with the increasing release of Soviet documents by the Russians, a single
"unified field theory" of Soviet behavior has not been created.
When Truman took office, American policy makers could not look back on a
successful Cold War. American policy makers had to react based on what they
knew at the time.
The American and British governments could not always tell whether a Soviet
move was a response to something the Western Allies did, intentionally or not,
signs of the start of a "Communist offensive," or a sheer mistake. American
policy makers even joked about these mistakes. Dean Acheson, who served in
major American foreign policy positions, including Secretary of State, later
wrote Harry Truman "We used to say that in a tight pinch we could generally
rely on some fool play of the Russians to pull us through."
The Soviets had the reverse problem. Their command society, with all decisions
from the top, lead them to be less likely to consider American and British
mistakes as just mistakes. In 1946, for example, the Soviets applied for a
reconstruction loan from the United States. When they did not hear, and
inquired, they were told the papers had been lost during an agency move in
Washington. This reason, perfectly believable to Americans, and likely
accurate, was not accepted in Moscow. Despite their ideological teaching about
the inherent weaknesses of capitalism, the Soviets seemed to have more respect
for the efficiency of the American and British governments than the Americans
and the British.
The United States got off to an excellent start in the Cold War with the
Marshall Plan, perhaps the most remarkable foreign policy initiative in world
history, and NATO -- though NATO was actually a British idea – shutting off
Soviet expansion opportunities in Europe. Then, in early 1950, Secretary of
State Acheson, who should have known better, described America's "sphere of
influence" in Asia. The North Koreans, and the Soviets, noticed it did not
include South Korea. They thought they saw an opportunity. The Korean War
started within weeks.
The war ended in 1953, after ending Truman's presidency. Dwight D. Eisenhower,
the new Republican president, came into office with the idea of "rolling back"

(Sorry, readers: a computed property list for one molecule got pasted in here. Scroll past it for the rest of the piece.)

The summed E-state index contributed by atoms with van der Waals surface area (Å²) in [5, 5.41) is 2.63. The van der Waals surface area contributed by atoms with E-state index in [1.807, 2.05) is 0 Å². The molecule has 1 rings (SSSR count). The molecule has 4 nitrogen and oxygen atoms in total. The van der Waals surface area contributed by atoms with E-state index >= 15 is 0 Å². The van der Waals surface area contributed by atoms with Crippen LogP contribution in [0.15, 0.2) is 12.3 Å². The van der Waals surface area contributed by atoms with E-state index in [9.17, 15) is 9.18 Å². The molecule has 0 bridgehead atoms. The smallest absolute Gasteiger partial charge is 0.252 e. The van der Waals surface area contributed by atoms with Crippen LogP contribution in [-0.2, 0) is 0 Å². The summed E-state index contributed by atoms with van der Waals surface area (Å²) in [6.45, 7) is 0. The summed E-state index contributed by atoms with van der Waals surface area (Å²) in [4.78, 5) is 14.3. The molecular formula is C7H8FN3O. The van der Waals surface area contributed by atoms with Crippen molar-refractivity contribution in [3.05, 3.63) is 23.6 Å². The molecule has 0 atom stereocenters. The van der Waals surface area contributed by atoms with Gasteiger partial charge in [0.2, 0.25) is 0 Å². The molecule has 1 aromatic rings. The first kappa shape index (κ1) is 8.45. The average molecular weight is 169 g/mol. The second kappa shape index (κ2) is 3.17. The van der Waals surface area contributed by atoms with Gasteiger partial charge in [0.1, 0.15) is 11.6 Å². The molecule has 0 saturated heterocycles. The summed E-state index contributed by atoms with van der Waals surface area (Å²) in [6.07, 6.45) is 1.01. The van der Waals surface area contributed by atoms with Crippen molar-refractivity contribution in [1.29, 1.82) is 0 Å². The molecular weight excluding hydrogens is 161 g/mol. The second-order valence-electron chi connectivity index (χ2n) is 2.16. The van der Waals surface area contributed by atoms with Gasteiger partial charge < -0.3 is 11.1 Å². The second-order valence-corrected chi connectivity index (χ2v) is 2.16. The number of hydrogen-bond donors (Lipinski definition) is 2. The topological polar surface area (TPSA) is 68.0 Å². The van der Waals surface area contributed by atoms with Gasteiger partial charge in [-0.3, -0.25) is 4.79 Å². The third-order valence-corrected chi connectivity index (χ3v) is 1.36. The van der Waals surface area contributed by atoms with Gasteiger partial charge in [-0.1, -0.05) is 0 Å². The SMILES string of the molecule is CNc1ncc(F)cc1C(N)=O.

Communism. Spin-offs of this idea included taking over from the French in
Vietnam in 1954, though initially without sending troops. This also included
refusing to accept the idea that any nations could be non-aligned, a fault
shared by the Soviet Union, an inflexible attitude that would create problems
and lost opportunities.
One tactical error and missed opportunity for the West might have come in
Egypt. Egyptian leader Gamel Nasser, one of the early leaders of the "third
world," and never a communist, had been content playing off the great powers
for Egypt's benefit. He did, however, make a massive purchase of arms from
Czechoslovakia in late 1955. In July 1956, in response, the United States
refused to aid Egypt in building a dam at Aswan, on the Nile River. The Soviets
would eventually provide financing.
That same month, Nasser nationalized the Suez Canal, seizing control from the
British/French consortium running the Canal. The British and French desire to
regain control of the Canal soon meshed with Israeli desire to end Egyptian
support of terrorist raids into Israel. This crisis played out in October and
early November, simultaneously with Soviet efforts in Hungary.
Joseph Stalin died in March 1953, not long after Eisenhower took office. The
Soviets, particularly when Nikita Khrushchev emerged as his successor,
liberalized domestically and in Eastern Europe – though not as much as the
Hungarians thought. Imre Nagy took power in Hungary on October 23, 1956. Six
days later, Israel invaded the Sinai Desert. Britain and France, by
pre-arrangement, called for both sides to withdraw. Israel agreed. Egypt
refused. Britain and France then staged air raids on Egyptian military bases.
Britain dispatched armored units -- by ship.
Soviet leader Nikita Khrushchev responded by threatening Paris and London with
missiles he did not have. Eisenhower also blustered, as the United States was
not about to defend what he saw as European imperial interests. On November 1,
with the British tanks still on their leisurely voyage, Israeli forces, moving
faster than expected, reached the Suez Canal. The same day, Nagy announced that
Hungary was withdrawing from the Warsaw Pact.
Khrushchev, unlike his successors who crushed the Prague Spring in 1968, might
have tolerated domestic liberalization. But withdrawing from the Warsaw Pact
was striking at what the Soviets perceived as their basic defense needs.
Khrushchev was already concerned about events in Hungary; both the practical
effects of letting the Hungarians go their own way and the image presented to
the West. He told Tito, the leader of Yugoslavia, "If we let things take their
course [in Hungary] then the West will say we are either stupid or weak and
that's one and the same thing."
On the November 4, at the urging of the Soviet ambassador to Hungary, Yuri
Andropov, Soviet troops attacked Budapest. Nagy was overthrown and took shelter
in the Yugoslavian embassy. Fighting took several days and killed an estimated
3,000 Hungarians. Many more fled the country. Nagy was eventually tricked out